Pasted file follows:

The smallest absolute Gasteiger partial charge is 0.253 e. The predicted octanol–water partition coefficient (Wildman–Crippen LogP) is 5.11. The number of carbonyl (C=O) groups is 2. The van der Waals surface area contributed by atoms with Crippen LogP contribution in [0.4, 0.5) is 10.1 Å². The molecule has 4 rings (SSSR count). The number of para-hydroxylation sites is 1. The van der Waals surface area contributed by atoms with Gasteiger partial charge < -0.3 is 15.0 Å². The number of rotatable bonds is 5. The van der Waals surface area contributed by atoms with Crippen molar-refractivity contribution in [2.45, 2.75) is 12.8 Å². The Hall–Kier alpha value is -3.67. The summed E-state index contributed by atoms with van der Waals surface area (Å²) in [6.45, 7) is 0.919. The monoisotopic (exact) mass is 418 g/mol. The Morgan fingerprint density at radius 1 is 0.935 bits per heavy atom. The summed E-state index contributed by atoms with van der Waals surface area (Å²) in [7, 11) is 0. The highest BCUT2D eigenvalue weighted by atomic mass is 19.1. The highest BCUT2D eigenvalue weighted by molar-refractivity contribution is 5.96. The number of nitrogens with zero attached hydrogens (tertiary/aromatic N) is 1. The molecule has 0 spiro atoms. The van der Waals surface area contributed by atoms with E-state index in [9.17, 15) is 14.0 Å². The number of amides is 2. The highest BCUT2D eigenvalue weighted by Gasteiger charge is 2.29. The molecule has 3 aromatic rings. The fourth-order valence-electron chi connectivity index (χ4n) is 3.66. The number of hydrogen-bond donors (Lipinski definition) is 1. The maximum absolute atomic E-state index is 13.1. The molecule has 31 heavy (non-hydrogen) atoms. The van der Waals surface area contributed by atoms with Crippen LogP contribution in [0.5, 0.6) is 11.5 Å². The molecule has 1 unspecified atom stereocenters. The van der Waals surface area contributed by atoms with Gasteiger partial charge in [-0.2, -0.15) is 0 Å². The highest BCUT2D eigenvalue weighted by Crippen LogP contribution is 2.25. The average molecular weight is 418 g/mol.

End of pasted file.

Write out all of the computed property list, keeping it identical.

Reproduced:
The smallest absolute Gasteiger partial charge is 0.253 e. The predicted octanol–water partition coefficient (Wildman–Crippen LogP) is 5.11. The number of carbonyl (C=O) groups is 2. The van der Waals surface area contributed by atoms with Crippen LogP contribution in [0.4, 0.5) is 10.1 Å². The molecule has 4 rings (SSSR count). The number of para-hydroxylation sites is 1. The van der Waals surface area contributed by atoms with Gasteiger partial charge < -0.3 is 15.0 Å². The number of rotatable bonds is 5. The van der Waals surface area contributed by atoms with Crippen molar-refractivity contribution in [2.45, 2.75) is 12.8 Å². The Hall–Kier alpha value is -3.67. The summed E-state index contributed by atoms with van der Waals surface area (Å²) in [6.45, 7) is 0.919. The monoisotopic (exact) mass is 418 g/mol. The Morgan fingerprint density at radius 1 is 0.935 bits per heavy atom. The summed E-state index contributed by atoms with van der Waals surface area (Å²) in [7, 11) is 0. The highest BCUT2D eigenvalue weighted by atomic mass is 19.1. The highest BCUT2D eigenvalue weighted by molar-refractivity contribution is 5.96. The number of nitrogens with zero attached hydrogens (tertiary/aromatic N) is 1. The molecule has 0 spiro atoms. The van der Waals surface area contributed by atoms with E-state index in [9.17, 15) is 14.0 Å². The number of amides is 2. The highest BCUT2D eigenvalue weighted by Gasteiger charge is 2.29. The molecule has 3 aromatic rings. The fourth-order valence-electron chi connectivity index (χ4n) is 3.66. The number of hydrogen-bond donors (Lipinski definition) is 1. The maximum absolute atomic E-state index is 13.1. The molecule has 31 heavy (non-hydrogen) atoms. The van der Waals surface area contributed by atoms with Crippen LogP contribution in [0.5, 0.6) is 11.5 Å². The molecule has 1 unspecified atom stereocenters. The van der Waals surface area contributed by atoms with Gasteiger partial charge in [-0.2, -0.15) is 0 Å². The highest BCUT2D eigenvalue weighted by Crippen LogP contribution is 2.25. The average molecular weight is 418 g/mol.